The Government presented a report from a psychologist who had examined the defendant. Through no fault of counsel for the Government, the psychologist did not appear at the hearing. The psychologist's written report concludes that defendant is competent to stand trial. The basis for this conclusion is said to be interviews conducted with the defendant and with others who know the defendant, and also certain psychological tests specially designed to measure the various components of mental competence to stand trial. Unfortunately, the psychologist's report tells us nothing whatever about defendant's performance on these tests. The report's conclusions appear to be related exclusively to the psychologist's observation that defendant remembers and understands the events surrounding the incident with which he is charged, and also has an understanding of such things as the functions of judge, jury, and prosecutor. These observations concern matters that were never seriously in doubt and do not address the questions raised by the defense evidence.  It also appears that defendant failed to answer a single question on at least one of the tests, although the psychologist's report gives no hint of this. Moreover, one of the persons said to have been interviewed by the psychologist testified that he has no recollection of such an interview.

Despite the serious deficiencies in the psychologist's report, the question of mental competence is not free from doubt. Defendant does seem to be a reasonably intelligent individual; among the actions, opinions, fears, and fixations cited by the psychiatrist as evidence of dementia were several that do not strike the Court as unusual or even particularly unreasonable. Even if defendant's current physical and mental state is such that he could not presently assist in his own defense, it is not at all clear that this condition is a permanent one.

The preponderance of the evidence presented at the hearing, however, is to the effect that defendant is presently incompetent. A.S.C.A. § 46.1305 requires that a mentally incompetent defendant shall be ordered confined in the Correctional Facility or such other place as the Court shall designate, for a period not to exceed 120 days. Within 120 days a further hearing shall be held to determine whether the defendant has become competent to stand trial and, if not, whether there is a substantial probability that he will attain competency within one year or the maximum term of imprisonment that may be imposed for the crime charged.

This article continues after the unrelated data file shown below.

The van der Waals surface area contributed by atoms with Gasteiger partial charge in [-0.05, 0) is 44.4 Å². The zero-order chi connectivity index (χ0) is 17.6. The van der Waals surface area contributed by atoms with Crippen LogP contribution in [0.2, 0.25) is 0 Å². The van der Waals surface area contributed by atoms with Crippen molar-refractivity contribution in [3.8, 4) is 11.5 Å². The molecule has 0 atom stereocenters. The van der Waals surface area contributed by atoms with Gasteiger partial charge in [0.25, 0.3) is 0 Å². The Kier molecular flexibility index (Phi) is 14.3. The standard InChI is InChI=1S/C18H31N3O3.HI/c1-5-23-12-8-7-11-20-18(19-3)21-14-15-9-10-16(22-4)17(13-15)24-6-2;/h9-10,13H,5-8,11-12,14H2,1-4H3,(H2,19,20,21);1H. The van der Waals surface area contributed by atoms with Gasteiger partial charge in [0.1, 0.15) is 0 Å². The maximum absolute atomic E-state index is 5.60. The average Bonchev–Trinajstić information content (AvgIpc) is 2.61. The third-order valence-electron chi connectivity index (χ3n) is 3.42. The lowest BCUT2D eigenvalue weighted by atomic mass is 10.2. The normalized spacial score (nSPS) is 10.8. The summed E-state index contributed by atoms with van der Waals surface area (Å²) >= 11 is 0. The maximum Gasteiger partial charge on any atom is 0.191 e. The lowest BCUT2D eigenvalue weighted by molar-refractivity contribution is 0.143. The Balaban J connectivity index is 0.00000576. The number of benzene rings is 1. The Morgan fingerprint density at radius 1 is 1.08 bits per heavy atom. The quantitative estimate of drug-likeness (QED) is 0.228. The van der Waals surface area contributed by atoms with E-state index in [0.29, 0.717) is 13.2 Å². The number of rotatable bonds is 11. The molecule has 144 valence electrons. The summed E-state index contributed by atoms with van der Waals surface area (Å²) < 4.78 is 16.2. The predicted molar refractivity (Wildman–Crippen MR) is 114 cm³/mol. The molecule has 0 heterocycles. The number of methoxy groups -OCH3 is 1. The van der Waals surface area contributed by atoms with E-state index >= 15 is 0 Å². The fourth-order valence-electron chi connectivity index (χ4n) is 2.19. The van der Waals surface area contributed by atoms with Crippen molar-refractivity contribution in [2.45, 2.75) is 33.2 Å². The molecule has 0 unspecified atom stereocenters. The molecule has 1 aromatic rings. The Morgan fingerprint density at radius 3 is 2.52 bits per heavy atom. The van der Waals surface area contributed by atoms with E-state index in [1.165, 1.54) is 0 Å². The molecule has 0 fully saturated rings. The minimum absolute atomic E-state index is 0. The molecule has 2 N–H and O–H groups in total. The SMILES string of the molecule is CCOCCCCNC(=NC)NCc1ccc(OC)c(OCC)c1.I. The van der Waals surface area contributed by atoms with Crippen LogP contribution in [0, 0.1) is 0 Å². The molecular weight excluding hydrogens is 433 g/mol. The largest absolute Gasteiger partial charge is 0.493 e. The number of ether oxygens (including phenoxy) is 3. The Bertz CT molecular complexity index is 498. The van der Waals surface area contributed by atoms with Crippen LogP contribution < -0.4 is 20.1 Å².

The Court therefore orders that the defendant be confined in the Tafuna Correctional Facility pending a further hearing on his [16ASR2d47] competency, which is hereby scheduled for Wednesday, December 5, 1990. At this hearing the Court anticipates that the Government shall present the testimony of at least one expert witness who has examined the defendant. The Court may also order its own examination as provided by A.S.C.A. § 46.1303.

During his confinement the defendant is to receive regular medical treatment for his heart condition; he should also undergo diagnosis and treatment, where indicated, for any other physical or mental disorders. The Government may provide this treatment in the Tafuna Correctional Facility or, if warranted in the best judgment of the appropriate officials of the Department of Public Safety and the LBJ Tropical Medical Center, may transport the defendant between the Correctional Facility and the Medical Center for medical diagnosis and treatment on an outpatient basis, or confine him in a secure area within the Medical Center for inpatient diagnosis and treatment.

If the defendant is adjudged competent at the December 5 hearing, or at any subsequent time within the period prescribed by A.S.C.A. § 46.1305, he will stand trial for the serious crime with which he has been charged. If he remains incompetent, and if the Government believes that his mental disorder renders him a danger to himself or to others, resort may be had to civil commitment procedures.

It is so Ordered.